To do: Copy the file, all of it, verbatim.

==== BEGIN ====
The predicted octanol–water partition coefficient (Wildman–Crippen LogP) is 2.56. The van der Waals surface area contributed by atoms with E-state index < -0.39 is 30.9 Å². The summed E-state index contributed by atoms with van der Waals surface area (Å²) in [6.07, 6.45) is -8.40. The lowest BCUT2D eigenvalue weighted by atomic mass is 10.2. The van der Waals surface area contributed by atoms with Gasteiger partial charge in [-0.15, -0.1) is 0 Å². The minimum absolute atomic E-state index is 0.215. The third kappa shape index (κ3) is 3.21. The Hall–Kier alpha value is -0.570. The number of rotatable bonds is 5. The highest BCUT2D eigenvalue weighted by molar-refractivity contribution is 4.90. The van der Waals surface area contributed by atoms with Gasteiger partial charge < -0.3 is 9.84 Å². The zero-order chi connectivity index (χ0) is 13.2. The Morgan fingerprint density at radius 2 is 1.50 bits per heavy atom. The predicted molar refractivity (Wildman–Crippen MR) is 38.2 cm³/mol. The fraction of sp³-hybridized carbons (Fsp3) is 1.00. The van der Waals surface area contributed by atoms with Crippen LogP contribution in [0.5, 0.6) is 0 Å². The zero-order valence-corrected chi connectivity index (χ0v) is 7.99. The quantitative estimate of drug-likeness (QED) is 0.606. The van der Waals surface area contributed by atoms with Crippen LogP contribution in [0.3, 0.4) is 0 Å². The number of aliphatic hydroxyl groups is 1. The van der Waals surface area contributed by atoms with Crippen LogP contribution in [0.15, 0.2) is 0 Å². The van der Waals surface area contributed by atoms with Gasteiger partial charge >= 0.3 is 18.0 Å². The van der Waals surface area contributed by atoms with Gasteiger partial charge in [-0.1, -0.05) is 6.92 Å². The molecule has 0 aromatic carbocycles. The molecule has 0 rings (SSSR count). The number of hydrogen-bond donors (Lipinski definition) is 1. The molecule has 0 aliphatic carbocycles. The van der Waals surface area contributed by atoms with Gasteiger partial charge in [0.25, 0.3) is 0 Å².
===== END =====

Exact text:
The predicted octanol–water partition coefficient (Wildman–Crippen LogP) is 2.56. The van der Waals surface area contributed by atoms with E-state index < -0.39 is 30.9 Å². The summed E-state index contributed by atoms with van der Waals surface area (Å²) in [6.07, 6.45) is -8.40. The lowest BCUT2D eigenvalue weighted by atomic mass is 10.2. The van der Waals surface area contributed by atoms with Gasteiger partial charge in [-0.15, -0.1) is 0 Å². The minimum absolute atomic E-state index is 0.215. The third kappa shape index (κ3) is 3.21. The Hall–Kier alpha value is -0.570. The number of rotatable bonds is 5. The highest BCUT2D eigenvalue weighted by molar-refractivity contribution is 4.90. The van der Waals surface area contributed by atoms with Gasteiger partial charge < -0.3 is 9.84 Å². The zero-order chi connectivity index (χ0) is 13.2. The Morgan fingerprint density at radius 2 is 1.50 bits per heavy atom. The predicted molar refractivity (Wildman–Crippen MR) is 38.2 cm³/mol. The fraction of sp³-hybridized carbons (Fsp3) is 1.00. The van der Waals surface area contributed by atoms with Crippen LogP contribution in [0.5, 0.6) is 0 Å². The zero-order valence-corrected chi connectivity index (χ0v) is 7.99. The quantitative estimate of drug-likeness (QED) is 0.606. The van der Waals surface area contributed by atoms with Crippen LogP contribution in [0.3, 0.4) is 0 Å². The number of aliphatic hydroxyl groups is 1. The van der Waals surface area contributed by atoms with Crippen LogP contribution in [0.15, 0.2) is 0 Å². The van der Waals surface area contributed by atoms with Gasteiger partial charge >= 0.3 is 18.0 Å². The van der Waals surface area contributed by atoms with Gasteiger partial charge in [-0.1, -0.05) is 6.92 Å². The molecule has 0 aromatic carbocycles. The molecule has 0 rings (SSSR count). The number of hydrogen-bond donors (Lipinski definition) is 1. The molecule has 0 aliphatic carbocycles. The van der Waals surface area contributed by atoms with Gasteiger partial charge in [0.25, 0.3) is 0 Å².